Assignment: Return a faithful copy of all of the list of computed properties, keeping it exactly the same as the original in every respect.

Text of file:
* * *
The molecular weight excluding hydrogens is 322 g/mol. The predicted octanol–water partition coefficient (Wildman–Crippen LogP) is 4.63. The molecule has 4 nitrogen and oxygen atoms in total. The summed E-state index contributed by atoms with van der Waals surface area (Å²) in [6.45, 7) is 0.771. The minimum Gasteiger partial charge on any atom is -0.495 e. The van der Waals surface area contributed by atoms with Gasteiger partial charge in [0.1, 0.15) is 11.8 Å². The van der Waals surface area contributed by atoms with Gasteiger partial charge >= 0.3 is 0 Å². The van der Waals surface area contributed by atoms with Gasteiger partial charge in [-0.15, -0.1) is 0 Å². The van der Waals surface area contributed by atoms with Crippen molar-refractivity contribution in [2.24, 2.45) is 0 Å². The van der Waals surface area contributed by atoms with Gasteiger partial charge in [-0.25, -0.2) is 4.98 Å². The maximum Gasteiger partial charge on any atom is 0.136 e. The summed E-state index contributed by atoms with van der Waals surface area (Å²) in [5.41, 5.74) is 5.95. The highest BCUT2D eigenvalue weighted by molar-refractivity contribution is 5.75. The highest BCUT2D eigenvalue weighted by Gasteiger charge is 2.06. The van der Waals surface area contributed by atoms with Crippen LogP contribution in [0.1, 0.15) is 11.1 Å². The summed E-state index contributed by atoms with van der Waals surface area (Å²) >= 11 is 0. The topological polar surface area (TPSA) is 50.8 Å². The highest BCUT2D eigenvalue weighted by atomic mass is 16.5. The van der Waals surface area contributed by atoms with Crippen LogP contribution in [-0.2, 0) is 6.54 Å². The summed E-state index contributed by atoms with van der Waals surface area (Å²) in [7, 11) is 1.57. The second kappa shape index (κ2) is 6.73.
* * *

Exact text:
The molecular weight excluding hydrogens is 322 g/mol. The predicted octanol–water partition coefficient (Wildman–Crippen LogP) is 4.63. The molecule has 4 nitrogen and oxygen atoms in total. The summed E-state index contributed by atoms with van der Waals surface area (Å²) in [6.45, 7) is 0.771. The minimum Gasteiger partial charge on any atom is -0.495 e. The van der Waals surface area contributed by atoms with Gasteiger partial charge in [0.1, 0.15) is 11.8 Å². The van der Waals surface area contributed by atoms with Gasteiger partial charge >= 0.3 is 0 Å². The van der Waals surface area contributed by atoms with Gasteiger partial charge in [-0.15, -0.1) is 0 Å². The van der Waals surface area contributed by atoms with Crippen molar-refractivity contribution in [2.24, 2.45) is 0 Å². The van der Waals surface area contributed by atoms with Gasteiger partial charge in [-0.25, -0.2) is 4.98 Å². The maximum Gasteiger partial charge on any atom is 0.136 e. The summed E-state index contributed by atoms with van der Waals surface area (Å²) in [5.41, 5.74) is 5.95. The highest BCUT2D eigenvalue weighted by molar-refractivity contribution is 5.75. The highest BCUT2D eigenvalue weighted by Gasteiger charge is 2.06. The van der Waals surface area contributed by atoms with Crippen LogP contribution in [0.1, 0.15) is 11.1 Å². The summed E-state index contributed by atoms with van der Waals surface area (Å²) >= 11 is 0. The topological polar surface area (TPSA) is 50.8 Å². The highest BCUT2D eigenvalue weighted by atomic mass is 16.5. The van der Waals surface area contributed by atoms with Crippen LogP contribution in [-0.2, 0) is 6.54 Å². The summed E-state index contributed by atoms with van der Waals surface area (Å²) in [7, 11) is 1.57. The second kappa shape index (κ2) is 6.73.